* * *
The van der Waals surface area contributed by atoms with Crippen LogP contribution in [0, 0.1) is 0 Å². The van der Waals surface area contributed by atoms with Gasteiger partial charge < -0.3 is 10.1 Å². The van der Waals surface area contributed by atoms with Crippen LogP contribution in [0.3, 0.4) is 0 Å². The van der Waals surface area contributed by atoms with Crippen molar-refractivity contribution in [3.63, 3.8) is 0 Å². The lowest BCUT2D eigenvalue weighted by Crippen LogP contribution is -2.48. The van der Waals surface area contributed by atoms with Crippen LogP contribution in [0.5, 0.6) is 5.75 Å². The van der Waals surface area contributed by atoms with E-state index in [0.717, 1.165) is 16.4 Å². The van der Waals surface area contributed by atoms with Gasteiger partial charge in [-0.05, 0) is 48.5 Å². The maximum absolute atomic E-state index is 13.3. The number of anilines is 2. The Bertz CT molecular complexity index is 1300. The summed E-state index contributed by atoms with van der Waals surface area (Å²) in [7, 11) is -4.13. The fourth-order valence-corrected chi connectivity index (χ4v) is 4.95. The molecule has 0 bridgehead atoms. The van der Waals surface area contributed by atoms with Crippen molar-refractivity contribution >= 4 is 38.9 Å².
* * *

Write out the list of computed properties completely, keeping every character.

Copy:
The van der Waals surface area contributed by atoms with Crippen LogP contribution in [0, 0.1) is 0 Å². The van der Waals surface area contributed by atoms with Gasteiger partial charge < -0.3 is 10.1 Å². The van der Waals surface area contributed by atoms with Crippen LogP contribution in [0.3, 0.4) is 0 Å². The van der Waals surface area contributed by atoms with Crippen molar-refractivity contribution in [3.63, 3.8) is 0 Å². The lowest BCUT2D eigenvalue weighted by Crippen LogP contribution is -2.48. The van der Waals surface area contributed by atoms with Crippen LogP contribution in [0.5, 0.6) is 5.75 Å². The van der Waals surface area contributed by atoms with E-state index in [0.717, 1.165) is 16.4 Å². The van der Waals surface area contributed by atoms with Gasteiger partial charge in [-0.05, 0) is 48.5 Å². The maximum absolute atomic E-state index is 13.3. The number of anilines is 2. The Bertz CT molecular complexity index is 1300. The summed E-state index contributed by atoms with van der Waals surface area (Å²) in [7, 11) is -4.13. The fourth-order valence-corrected chi connectivity index (χ4v) is 4.95. The molecule has 0 bridgehead atoms. The van der Waals surface area contributed by atoms with Crippen molar-refractivity contribution >= 4 is 38.9 Å².